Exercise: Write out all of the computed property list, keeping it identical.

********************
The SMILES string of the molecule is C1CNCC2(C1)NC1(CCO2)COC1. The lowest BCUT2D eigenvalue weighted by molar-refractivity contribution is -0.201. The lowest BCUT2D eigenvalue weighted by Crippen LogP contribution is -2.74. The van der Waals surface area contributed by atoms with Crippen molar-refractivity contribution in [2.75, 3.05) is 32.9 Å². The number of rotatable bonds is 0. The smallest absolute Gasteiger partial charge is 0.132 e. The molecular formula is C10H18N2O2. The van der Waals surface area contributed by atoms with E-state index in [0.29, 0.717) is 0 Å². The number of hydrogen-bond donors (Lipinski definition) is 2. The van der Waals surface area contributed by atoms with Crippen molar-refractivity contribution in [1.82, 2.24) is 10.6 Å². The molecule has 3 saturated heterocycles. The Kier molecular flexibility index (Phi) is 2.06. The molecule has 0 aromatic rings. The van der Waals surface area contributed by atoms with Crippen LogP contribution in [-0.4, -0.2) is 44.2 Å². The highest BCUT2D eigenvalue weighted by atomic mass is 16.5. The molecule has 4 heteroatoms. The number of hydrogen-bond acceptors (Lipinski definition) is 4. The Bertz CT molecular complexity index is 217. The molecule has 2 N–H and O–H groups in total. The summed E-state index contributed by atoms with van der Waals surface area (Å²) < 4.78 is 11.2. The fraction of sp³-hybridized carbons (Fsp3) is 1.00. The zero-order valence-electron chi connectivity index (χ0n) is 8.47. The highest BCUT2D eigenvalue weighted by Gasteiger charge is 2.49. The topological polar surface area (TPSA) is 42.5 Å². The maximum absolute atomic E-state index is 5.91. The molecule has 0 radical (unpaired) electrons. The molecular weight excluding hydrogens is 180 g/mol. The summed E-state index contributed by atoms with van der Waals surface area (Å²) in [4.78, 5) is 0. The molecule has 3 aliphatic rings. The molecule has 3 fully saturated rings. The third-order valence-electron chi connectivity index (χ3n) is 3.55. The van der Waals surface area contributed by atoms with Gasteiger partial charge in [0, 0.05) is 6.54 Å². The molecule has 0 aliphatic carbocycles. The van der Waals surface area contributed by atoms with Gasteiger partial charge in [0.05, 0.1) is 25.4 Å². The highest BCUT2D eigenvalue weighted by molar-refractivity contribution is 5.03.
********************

The SMILES string of the molecule is C1CNCC2(C1)NC1(CCO2)COC1. The lowest BCUT2D eigenvalue weighted by molar-refractivity contribution is -0.201. The lowest BCUT2D eigenvalue weighted by Crippen LogP contribution is -2.74. The van der Waals surface area contributed by atoms with Crippen molar-refractivity contribution in [2.75, 3.05) is 32.9 Å². The number of rotatable bonds is 0. The smallest absolute Gasteiger partial charge is 0.132 e. The molecular formula is C10H18N2O2. The van der Waals surface area contributed by atoms with E-state index in [0.29, 0.717) is 0 Å². The number of hydrogen-bond donors (Lipinski definition) is 2. The van der Waals surface area contributed by atoms with Crippen molar-refractivity contribution in [1.82, 2.24) is 10.6 Å². The molecule has 3 saturated heterocycles. The Kier molecular flexibility index (Phi) is 2.06. The molecule has 0 aromatic rings. The van der Waals surface area contributed by atoms with Crippen LogP contribution in [-0.4, -0.2) is 44.2 Å². The highest BCUT2D eigenvalue weighted by atomic mass is 16.5. The molecule has 4 heteroatoms. The number of hydrogen-bond acceptors (Lipinski definition) is 4. The Bertz CT molecular complexity index is 217. The molecule has 2 N–H and O–H groups in total. The summed E-state index contributed by atoms with van der Waals surface area (Å²) < 4.78 is 11.2. The fraction of sp³-hybridized carbons (Fsp3) is 1.00. The zero-order valence-electron chi connectivity index (χ0n) is 8.47. The highest BCUT2D eigenvalue weighted by Gasteiger charge is 2.49. The topological polar surface area (TPSA) is 42.5 Å². The maximum absolute atomic E-state index is 5.91. The molecule has 0 radical (unpaired) electrons. The molecular weight excluding hydrogens is 180 g/mol. The summed E-state index contributed by atoms with van der Waals surface area (Å²) in [4.78, 5) is 0. The molecule has 3 aliphatic rings. The molecule has 3 fully saturated rings. The third-order valence-electron chi connectivity index (χ3n) is 3.55. The van der Waals surface area contributed by atoms with Gasteiger partial charge in [0, 0.05) is 6.54 Å². The molecule has 0 aliphatic carbocycles. The van der Waals surface area contributed by atoms with Gasteiger partial charge in [0.05, 0.1) is 25.4 Å². The highest BCUT2D eigenvalue weighted by molar-refractivity contribution is 5.03.